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Comprehending Brandan Wright’s statistical compendium Subscribe via RSS

Barring injury, Mavs superstar Dirk Nowitzki will soon be seventh on the NBA’s all-time scoring list. The German has done it perhaps more efficiently than any other player in the top-10 and undoubtedly is one of the best players in the league’s history.

But for all the pomp and circumstance surrounding Nowitzki’s steady climb up the all-time leaderboard, one of his teammates is also making waves around the league and is even more efficient. It’s not Monta Ellis or Chandler Parsons or even Tyson Chandler. It’s Brandan Wright.

Just how efficient is the Mavs’ backup center? After three seasons in Dallas, Wright is the franchise’s all-time leader in four major offensive categories and is second in two more significant areas. Just look at the numbers below. Not only is Wright in first place on these lists. He’s in first by a mile.

Numbers Never Lie

Stat Wright Second Place
FG% 62.9% 59.1%
TS% 64.3% 61.1%
eFG% 62.9% 59.2%
Off Rating 126.2 118.1

What’s more, Wright trails only Nowitzki in career PER and win shares per 48 minutes — the first number measures efficiency while the second approximates a player’s value.

Compare and Contrast

Stat Nowitzki Wright Third Place
PER 23.5 22.1 20.8
WS/48 .208 .203 .154

How is this possible for a player who’s only on the floor for 18 minutes per game? Typically metrics like PER tend to favor guys who play heavy minutes, as the more time they spend on the floor, the more time they have to fill out their statistics. Wright’s insanely high PER is more a testament to his own efficiency and the way he’s used than it is to a weird quirk within the stat itself. Wright is absolutely in elite company despite playing fewer minutes per game than all but one player in the top 50. Among players behind Wright on the PER list: James Harden, LaMarcus Aldridge, Paul George, and Joakim Noah — and each of them played at least 35 minutes per game, or nearly twice as much as Wright.

Again, how is it possible?

For starters, Wright is used in such a way that highlights his strengths while minimizing his weaknesses. He’s almost exclusively a catch-and-shoot player and excels in rolling to the rim off a screen. He was assisted on seven of every eight made field goals and almost 73 percent of his FG attempts came from within five feet, per NBA.com, and 61 percent of them came from within three feet. It’s generally considered pretty easy to finish at the rim in the NBA, but Wright has better hands and a softer touch around the basket than just about every other big in basketball. He’s also got a sweet stroke from 10-14 feet away, as well, where he hit exactly half his attempts in 2013-14.

Shotchart_1408922260226

Wright is also regularly used in combination with perimeter guys who can play off his screens. Last season, for example, he was assisted by Vince Carter 53 times, Monta Ellis 45 times, Devin Harris 40 times. When defenses played the Mavericks last season, they tended to focus more on the ball-handler off a pick-and-roll than they did the roller (unless the roller was Dirk). And after checking Wright’s shot chart from the last few seasons, it’s safe to say the Mavs will happily prefer to see that coverage again this season, when Wright will be backing up fellow elite roller Tyson Chandler. Between those two and Nowitzki, Dallas will trot out perhaps the best collective set of hands at the power forward and center positions in the league. Each of them are huge targets going toward the basket — and to the three-point line, in Dirk’s case — which is a huge luxury to ball-handlers like Ellis, Harris, and new signing Chandler Parsons.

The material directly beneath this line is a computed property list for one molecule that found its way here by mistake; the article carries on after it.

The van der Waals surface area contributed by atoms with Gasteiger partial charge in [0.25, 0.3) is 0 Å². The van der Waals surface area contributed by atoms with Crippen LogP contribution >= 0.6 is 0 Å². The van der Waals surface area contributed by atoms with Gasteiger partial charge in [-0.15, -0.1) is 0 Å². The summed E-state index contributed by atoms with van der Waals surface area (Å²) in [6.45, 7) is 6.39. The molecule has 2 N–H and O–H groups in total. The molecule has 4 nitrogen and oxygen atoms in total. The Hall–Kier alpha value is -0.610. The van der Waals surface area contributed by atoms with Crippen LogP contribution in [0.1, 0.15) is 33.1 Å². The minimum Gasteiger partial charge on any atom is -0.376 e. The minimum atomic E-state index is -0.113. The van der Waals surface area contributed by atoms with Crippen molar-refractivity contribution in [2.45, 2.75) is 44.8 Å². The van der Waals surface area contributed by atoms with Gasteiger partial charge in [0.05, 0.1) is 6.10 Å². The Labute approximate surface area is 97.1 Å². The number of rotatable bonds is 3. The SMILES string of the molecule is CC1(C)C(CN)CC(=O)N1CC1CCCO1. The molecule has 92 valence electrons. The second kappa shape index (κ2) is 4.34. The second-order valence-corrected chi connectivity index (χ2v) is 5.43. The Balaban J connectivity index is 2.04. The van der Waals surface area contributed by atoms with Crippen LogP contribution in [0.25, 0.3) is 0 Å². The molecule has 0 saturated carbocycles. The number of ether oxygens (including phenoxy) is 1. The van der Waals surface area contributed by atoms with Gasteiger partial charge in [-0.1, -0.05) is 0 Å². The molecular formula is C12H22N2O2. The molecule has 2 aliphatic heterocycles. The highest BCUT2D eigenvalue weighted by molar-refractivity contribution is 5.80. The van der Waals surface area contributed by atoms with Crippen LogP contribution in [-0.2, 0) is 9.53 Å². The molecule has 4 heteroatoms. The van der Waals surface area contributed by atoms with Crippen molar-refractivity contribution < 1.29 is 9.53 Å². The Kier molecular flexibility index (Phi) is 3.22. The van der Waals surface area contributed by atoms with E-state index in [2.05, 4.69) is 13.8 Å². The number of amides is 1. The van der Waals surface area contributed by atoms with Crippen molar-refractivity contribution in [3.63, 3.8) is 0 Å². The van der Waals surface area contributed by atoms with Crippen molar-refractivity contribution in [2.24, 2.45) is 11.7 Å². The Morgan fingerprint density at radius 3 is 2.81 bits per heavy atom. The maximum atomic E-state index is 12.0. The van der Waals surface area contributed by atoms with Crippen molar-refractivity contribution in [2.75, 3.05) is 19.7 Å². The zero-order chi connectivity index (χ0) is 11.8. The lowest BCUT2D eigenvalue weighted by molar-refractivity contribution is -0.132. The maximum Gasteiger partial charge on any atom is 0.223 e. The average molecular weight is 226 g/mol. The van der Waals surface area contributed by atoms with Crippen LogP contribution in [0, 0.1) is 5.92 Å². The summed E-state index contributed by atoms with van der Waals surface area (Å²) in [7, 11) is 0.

The catch-and-shoot strategy with Wright also limits his turnovers. The big man has the best career turnover percentage in team history — his 7.6 percent mark sits ahead of second-place Nowitzki’s 8.8 percent. Again, having big men who can consistently catch the ball and get a shot off without turning it over is nearly an unquantifiable luxury, but in Wright’s case you can at least start with wins and losses to gauge his value. When he played last season, Dallas was 36-22. In games he played in that Dallas won, the team put up a 116.6 offensive rating and an equally impressive 101.2 defensive rating while¬†he was on the floor.

He was also a part of the Mavs’ best five-man unit last season — the group of Harris, Jae Crowder, Carter, Dirk, and Wright was possibly the best lineup featuring mostly reserves in the entire NBA, and the Mavs bench figures to be just as deep, if not deeper, this season. If Wright can remain as efficient next season as he’s been these last few seasons, the Dallas bench will continue to fill it up and, more than likely, the Mavs will continue their winning ways.